-Doug  (With my shield, not yet upon it)

Offline SimonFD

I nearly didn't get past the first scene. Yes, the card play was {...you don't want to know what's hidden here...} but what had me reaching for the remote was the computer voiceover giving the height in feet (well ok. I suppose. given where it's made) while on screen there was a close up of the height in METRES showing the SAME NUMBER!! >:(
« Last Edit: 04/18/2018 06:40 PM by SimonFD »
Mrs Doyle: "What would you say to a cup of tea, Father?"
Father Jack: "FECK OFF, CUP!"

Offline Dalhousie

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The idea is that this universe is actually infinite, that the original monoblock that contained our entire universe just prior to the Big Bang contained within it infinite extents of (at least) the three physical dimensions we can observe, and that during the initial stages of expansion of the universe these physical dimensions unfolded.  By the time the forces separated out of the unified force into the various forces we now observe, and baryonic matter began to appear, the physical dimensions "unfolded" to an infinite extent.  That unfolding occurred very quickly; the universe expanded/unfolded from a finite space the size of the solar system to a completely infinite extent, according to these theories, in a matter of a nanosecond or two.  Far, far faster than the speed of light.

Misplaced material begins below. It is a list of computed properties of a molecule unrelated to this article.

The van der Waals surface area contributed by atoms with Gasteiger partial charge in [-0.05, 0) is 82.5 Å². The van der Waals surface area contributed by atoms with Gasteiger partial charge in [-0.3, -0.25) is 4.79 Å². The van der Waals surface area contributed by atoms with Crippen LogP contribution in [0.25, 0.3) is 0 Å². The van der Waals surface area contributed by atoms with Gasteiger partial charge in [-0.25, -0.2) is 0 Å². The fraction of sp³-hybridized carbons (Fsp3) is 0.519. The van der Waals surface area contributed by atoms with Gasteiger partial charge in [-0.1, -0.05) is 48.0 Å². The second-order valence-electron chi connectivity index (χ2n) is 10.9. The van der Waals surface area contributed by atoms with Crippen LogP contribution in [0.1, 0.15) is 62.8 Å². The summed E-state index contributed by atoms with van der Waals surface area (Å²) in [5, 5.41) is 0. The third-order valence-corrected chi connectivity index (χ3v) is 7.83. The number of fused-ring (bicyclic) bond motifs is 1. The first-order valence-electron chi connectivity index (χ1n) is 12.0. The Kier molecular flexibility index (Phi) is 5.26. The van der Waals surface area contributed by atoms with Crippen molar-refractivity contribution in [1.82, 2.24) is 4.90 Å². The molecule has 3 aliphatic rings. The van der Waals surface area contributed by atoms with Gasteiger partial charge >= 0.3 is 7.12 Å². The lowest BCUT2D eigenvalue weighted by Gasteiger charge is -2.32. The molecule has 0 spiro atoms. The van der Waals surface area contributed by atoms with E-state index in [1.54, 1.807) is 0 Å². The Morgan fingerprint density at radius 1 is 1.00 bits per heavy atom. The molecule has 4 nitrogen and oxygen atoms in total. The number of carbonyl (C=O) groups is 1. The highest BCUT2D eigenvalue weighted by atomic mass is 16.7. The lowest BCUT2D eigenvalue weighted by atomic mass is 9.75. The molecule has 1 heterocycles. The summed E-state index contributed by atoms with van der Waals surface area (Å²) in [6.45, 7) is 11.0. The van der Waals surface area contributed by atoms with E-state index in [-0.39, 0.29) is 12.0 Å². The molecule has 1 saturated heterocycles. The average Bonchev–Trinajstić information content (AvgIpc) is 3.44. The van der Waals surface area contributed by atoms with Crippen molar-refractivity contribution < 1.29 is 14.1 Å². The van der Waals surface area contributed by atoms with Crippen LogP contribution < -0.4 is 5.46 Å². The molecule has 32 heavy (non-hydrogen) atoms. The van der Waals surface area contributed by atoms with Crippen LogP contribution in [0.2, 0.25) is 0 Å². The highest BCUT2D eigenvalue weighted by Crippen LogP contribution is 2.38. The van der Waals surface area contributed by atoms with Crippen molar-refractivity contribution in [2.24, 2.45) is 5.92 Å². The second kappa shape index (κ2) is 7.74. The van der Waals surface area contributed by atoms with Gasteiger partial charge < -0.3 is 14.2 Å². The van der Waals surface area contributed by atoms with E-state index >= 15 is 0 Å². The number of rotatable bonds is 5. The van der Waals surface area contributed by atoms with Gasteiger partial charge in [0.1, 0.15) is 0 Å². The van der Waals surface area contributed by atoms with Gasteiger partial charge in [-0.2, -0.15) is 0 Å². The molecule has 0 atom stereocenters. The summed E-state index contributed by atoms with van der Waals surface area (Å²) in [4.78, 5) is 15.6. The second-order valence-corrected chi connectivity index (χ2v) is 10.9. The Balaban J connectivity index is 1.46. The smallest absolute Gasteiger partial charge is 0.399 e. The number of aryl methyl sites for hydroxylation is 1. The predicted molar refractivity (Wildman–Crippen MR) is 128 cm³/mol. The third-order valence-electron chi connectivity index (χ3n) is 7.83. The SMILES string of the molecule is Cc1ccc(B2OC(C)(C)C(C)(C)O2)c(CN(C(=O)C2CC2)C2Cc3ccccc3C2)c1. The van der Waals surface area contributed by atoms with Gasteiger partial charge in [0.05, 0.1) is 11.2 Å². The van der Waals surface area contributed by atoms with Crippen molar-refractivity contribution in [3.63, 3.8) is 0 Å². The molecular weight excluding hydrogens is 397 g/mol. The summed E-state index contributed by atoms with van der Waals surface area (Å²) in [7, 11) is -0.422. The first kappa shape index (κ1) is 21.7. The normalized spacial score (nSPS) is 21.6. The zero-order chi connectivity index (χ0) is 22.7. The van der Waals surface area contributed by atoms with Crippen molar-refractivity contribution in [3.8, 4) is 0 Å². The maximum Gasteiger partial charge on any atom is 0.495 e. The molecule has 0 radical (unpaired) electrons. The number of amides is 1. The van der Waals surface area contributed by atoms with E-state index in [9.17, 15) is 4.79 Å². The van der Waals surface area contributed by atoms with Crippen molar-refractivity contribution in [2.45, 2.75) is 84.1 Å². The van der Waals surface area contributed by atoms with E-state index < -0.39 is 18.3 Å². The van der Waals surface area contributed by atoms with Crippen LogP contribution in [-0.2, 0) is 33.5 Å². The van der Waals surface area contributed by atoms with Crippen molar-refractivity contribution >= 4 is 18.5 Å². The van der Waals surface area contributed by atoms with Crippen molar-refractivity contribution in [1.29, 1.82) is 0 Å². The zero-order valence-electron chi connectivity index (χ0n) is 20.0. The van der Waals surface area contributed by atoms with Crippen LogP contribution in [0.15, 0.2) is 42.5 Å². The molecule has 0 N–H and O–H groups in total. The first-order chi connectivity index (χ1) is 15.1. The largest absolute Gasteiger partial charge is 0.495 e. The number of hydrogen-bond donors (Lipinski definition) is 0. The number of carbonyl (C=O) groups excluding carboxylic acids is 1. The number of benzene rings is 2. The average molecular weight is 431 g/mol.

I know about half a dozen cosmologists (one with a nobel prize) and none of them subscribe to this idea......

Good!  Because when I heard someone pose the question elsewhere, I found a cosmology forum and asked how the Big Bang could be congruent with an infinite universe.  I was told by a vast majority of the posters there that if I didn't have at least a PhD in mathematics, with preferably a second PhD in cosmology, I had no right to even pose the question.  One guy tried to explain in words the concept that infinite physical dimensions unfolded as part of the immediate aftermath of the Big Bang, that the CMB observations proved that the universe is flat, and that a flat universe must (for reasons he said were impossible to explain without understanding the math) be infinite.

The vast majority response at that website reinforced my opinion that most of those guys had no idea how any of their math could possibly have anything to do with the observable universe, but hey, don't the equations look neat...  :P

I try and look intelligent in their company. Though I may only understand half of what they say and none of the mathematics, it is fun :D
"There is nobody who is a bigger fan of sending robots to Mars than me... But I believe firmly that the best, the most comprehensive, the most successful exploration will be done by humans" Steve Squyres